This started out as an old girl scout camping treat. In an old cast iron "dutch oven" pot we would dump a couple of large cans of peaches, dump in a spice cake mix, and dump in a stick of butter. Every 15 minutes, it would get turned a quarter turn toward the middle of the fire. An hour later was the most wonderful dessert that could rival the s'more.
Those scout camping days are long behind us....but this is the grown up version.
Note: In my picture, it is a tad underdone because it was going to the Ronald McDonald House at Riley's Children Hospital, and I wanted them to be able to warm it up. —lorigoldsby
fully ripe (almost past their prime) peaches
each of cardamon, clove & fresh grated nutmeg
sticks of butter, melted
maple syrup (the best quality you have)
Slice peaches into thick pieces. I usually quarter and then cut each quarter into 3 or 4 slices, depending on your size.
Butter or spray a 9 x 13 pan. Line the bottom of the pan with overlapping peaches--you don't have to get fancy--it won't be seen as this is a cobbler like consistancy and it will get scooped out of the pan! You just want more than enough peaches so there is peach in every bite! Mix nectar and water together, and make sure there is enough liquid covering the peaches.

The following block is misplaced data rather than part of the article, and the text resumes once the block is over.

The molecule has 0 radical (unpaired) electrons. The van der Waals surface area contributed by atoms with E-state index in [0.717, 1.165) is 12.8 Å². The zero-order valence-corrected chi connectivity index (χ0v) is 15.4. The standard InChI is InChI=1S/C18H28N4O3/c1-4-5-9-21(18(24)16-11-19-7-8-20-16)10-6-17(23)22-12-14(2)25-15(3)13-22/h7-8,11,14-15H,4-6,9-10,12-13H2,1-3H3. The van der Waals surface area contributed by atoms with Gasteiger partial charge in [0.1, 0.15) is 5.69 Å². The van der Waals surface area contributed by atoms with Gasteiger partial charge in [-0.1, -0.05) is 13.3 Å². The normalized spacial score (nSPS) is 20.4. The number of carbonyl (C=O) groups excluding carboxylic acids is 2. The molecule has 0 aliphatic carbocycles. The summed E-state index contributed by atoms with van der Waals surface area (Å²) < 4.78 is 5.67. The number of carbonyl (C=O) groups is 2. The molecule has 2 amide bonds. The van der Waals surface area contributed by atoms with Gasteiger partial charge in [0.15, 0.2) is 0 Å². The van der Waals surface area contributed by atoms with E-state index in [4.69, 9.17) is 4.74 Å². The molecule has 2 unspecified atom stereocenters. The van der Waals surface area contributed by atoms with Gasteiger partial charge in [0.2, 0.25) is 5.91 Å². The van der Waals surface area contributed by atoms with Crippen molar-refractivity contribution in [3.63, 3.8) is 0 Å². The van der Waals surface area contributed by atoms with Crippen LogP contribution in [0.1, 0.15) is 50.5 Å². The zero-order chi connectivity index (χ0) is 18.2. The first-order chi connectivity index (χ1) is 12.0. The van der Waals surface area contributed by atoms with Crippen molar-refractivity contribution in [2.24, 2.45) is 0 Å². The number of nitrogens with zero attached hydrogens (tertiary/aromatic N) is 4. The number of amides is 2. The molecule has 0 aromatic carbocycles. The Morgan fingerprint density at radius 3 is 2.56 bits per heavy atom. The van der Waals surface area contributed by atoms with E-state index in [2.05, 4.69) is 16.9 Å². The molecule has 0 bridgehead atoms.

If it is winter and you weren't able to can or freeze Mrs.Wheelbarrow's peaches....then you may substitute 2 cans of peach slices with juices and skip the peach nectar/water.
Mix sugar, flour, baking soda, salt, spices and butter milk together, add 3/4 of the melted butter. Mixture will be very thick. Spoon on top of peaches, smoothing around. Pour remaining melted butter on top of cake mix.
make crumble by combining oats, brown sugar, maple syrup with 2 t. of melted butter. Sprinkle on top of cake mix. Sprinkle pecans on top.
Bake at 350 for 30-35 minutes or until golden brown and bubbly.
To serve maple-cardamon whipped cream. Put metal mixing bowl and metal wire whisk attachment in freezer for 15 minutes. Add COLD whipping cream, cardamon and maple syrup to bowl, whip until stiff.
I learned to cook with my Gran. I can still see her reading a recipe and figuring out how she would make it better. She was fearless about substituting ingredients--but also knowledgeable. She approached food in the same way she built her antique business--appreciate quality ingredients and workmanship, but don't be a snob. I think I carry those same beliefs in my approach to cooking. I love family style dinners, I love a fancy ladies' luncheon with my wedding china, or a backyard seafood boil to celebrate my husband's birthday...I love to share food with others.